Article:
Making headway in infant leukemia research
Around 600 children under the age of 15 are diagnosed with leukaemia each year in Germany. The effects are especially dramatic if this severe illness develops at birth or shortly afterwards. Research carried out at the Division of Genetics at Friedrich-Alexander-Universität Erlangen-Nürnberg (FAU) has now revealed another molecular cause for a particularly aggressive type of leukaemia in infants. The results have been published in the renowned journal Blood.
While tumours tend to affect the health of older people, leukaemia (blood cancer) frequently affects children. A special type of leukaemia, which is particularly difficult to treat and often occurs in very young patients, is the subject of study carried out by Prof. Robert Slany and his team at the Division of Genetics at FAU.
With this type of cancer, the genes in the affected white blood cells change slightly, causing two chromosomes to cross. This produces an abnormal protein that disrupts cell growth control. "The longer we study these classes of proteins, the clearer it becomes how adept these molecules are at interfering with cellular growth to such an extent that makes normal control virtually impossible," says Prof. Slany.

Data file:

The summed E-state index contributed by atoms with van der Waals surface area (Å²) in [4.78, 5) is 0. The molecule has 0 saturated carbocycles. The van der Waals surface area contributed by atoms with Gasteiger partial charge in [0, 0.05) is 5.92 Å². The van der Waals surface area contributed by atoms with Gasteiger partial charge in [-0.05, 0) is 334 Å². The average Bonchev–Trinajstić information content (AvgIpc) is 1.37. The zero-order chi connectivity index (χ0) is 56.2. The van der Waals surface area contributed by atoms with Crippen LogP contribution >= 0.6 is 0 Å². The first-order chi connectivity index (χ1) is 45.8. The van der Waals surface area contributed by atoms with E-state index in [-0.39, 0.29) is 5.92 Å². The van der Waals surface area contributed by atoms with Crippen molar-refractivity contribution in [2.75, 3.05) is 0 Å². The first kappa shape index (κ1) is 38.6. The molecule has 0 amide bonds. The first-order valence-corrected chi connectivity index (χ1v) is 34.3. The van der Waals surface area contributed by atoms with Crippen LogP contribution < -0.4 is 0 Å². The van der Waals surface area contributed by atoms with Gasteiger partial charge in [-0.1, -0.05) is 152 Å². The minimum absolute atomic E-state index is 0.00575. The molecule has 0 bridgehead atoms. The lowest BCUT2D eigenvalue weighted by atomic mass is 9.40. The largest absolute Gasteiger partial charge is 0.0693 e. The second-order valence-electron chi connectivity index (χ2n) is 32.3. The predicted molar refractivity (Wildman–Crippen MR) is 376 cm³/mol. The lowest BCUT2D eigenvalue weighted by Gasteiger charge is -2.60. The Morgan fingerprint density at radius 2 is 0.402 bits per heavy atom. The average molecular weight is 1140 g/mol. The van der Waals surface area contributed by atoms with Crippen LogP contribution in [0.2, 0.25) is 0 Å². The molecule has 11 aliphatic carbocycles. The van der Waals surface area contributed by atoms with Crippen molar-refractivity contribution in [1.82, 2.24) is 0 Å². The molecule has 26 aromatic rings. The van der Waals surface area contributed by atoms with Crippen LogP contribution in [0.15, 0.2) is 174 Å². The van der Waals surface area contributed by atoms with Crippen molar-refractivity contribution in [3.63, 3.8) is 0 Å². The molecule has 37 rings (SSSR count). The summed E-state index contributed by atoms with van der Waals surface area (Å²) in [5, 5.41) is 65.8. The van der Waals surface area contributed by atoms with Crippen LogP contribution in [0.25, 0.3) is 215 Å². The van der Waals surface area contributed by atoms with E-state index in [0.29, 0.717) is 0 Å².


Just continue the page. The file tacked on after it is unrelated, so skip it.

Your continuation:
The latest research results show that these proteins not only disrupt the production mechanism of the cells by accelerating the transcription mechanism of certain genes, but also change the structure of the gene itself, which intensifies the abnormal implementation of the genetic information even further. "It's like driving a car on black ice—braking is impossible," explains Prof. Slany. The challenge now lies in slowing down the proliferation of leukaemia cells to normal levels without damaging the other healthy cells in the body. The study, titled "The interaction of ENL with PAF1 mitigates polycomb silencing and facilitates murine leukemogenesis," has been published in the journal Blood